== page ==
I nodded. “It rings a bell.” Actually, it set off the fire alarm. Every “alternative” gay publication in the city had run at least one full-page ad for the joint. I didn’t go in for gay clubs, mainly because they were too noisy and overloaded on twinks, who weren’t my thing at all, but I’d read the ads anyway. Heat promised “foam parties” (whatever those were), swimsuit contests, and more. It sounded like another cheesy nightclub desperate for business in the recession-wracked downtown corridor.
“Anyways, he left at eight and called me around ten to tell me he was going to this party with Nick… and that was the last I heard from him. I thought maybe he spent the night at some trick’s place, that he’d come home the next afternoon, but he never did.”
“You talk to Nick?”
“Yeah, but he said Sander got picked up at the party by this silver fox, and that was the last he saw of him. He didn’t know the guy, didn’t know where they went.”
I scratched my head, made a show of thinking, when all I really wanted to do was take a slug of whiskey from the flask in my top desk drawer. Whiskey helped me think, even though Spencer, my old partner, claimed I just said that so I could openly drink on the job. “I assume you’ve been to the police.”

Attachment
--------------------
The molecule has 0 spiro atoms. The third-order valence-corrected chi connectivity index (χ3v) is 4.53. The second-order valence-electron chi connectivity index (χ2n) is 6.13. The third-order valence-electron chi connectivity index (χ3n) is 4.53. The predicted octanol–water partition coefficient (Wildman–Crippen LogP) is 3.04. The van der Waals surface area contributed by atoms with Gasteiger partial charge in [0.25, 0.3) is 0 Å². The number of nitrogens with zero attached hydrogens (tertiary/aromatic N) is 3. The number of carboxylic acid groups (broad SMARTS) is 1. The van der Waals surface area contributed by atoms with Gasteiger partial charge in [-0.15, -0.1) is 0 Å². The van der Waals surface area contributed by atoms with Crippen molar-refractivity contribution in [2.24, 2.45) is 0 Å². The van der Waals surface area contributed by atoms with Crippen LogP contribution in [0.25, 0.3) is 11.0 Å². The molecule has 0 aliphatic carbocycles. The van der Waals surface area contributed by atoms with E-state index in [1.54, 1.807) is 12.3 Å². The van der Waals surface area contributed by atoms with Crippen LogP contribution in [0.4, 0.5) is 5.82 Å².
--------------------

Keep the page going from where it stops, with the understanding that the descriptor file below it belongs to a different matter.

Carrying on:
“Of course! But they didn’t seem to care. The guy I talked to told me my brother was an adult, and most likely he’d just run off without telling me, that I’d get a postcard from him in a few months or something.”
That wasn’t a surprise. Adult men rarely disappeared involuntarily, although when they did, the reasons weren’t pretty. “Was the cop’s name Hickey?”
He looked adorably confused and after a moment’s thought shook his head. “I dunno. Can’t remember his name.”
“Sounds like him.” There were a lot of dicks at the cop shop—not the good kind—but Hickey was the King Dong of the place. “So why do you think something bad’s happened to him? Not to give credence to the boys in blue, but Sander could have run off.”
Sloane sighed heavily, looking at me with those softly moistening doe eyes. This guy was a hot piece of ass, and he knew it. “He was getting threatening e-mails, and he got a final one the night of the party. I hacked into his e-mail and read it. It said, ‘Tonight’s the last night you’ll ever have’.”
“You let the cops know, I take it.”
“Yeah, but since Sander himself never took them seriously—he thought they were from some troll he encountered on a message board—they didn’t take them seriously either.”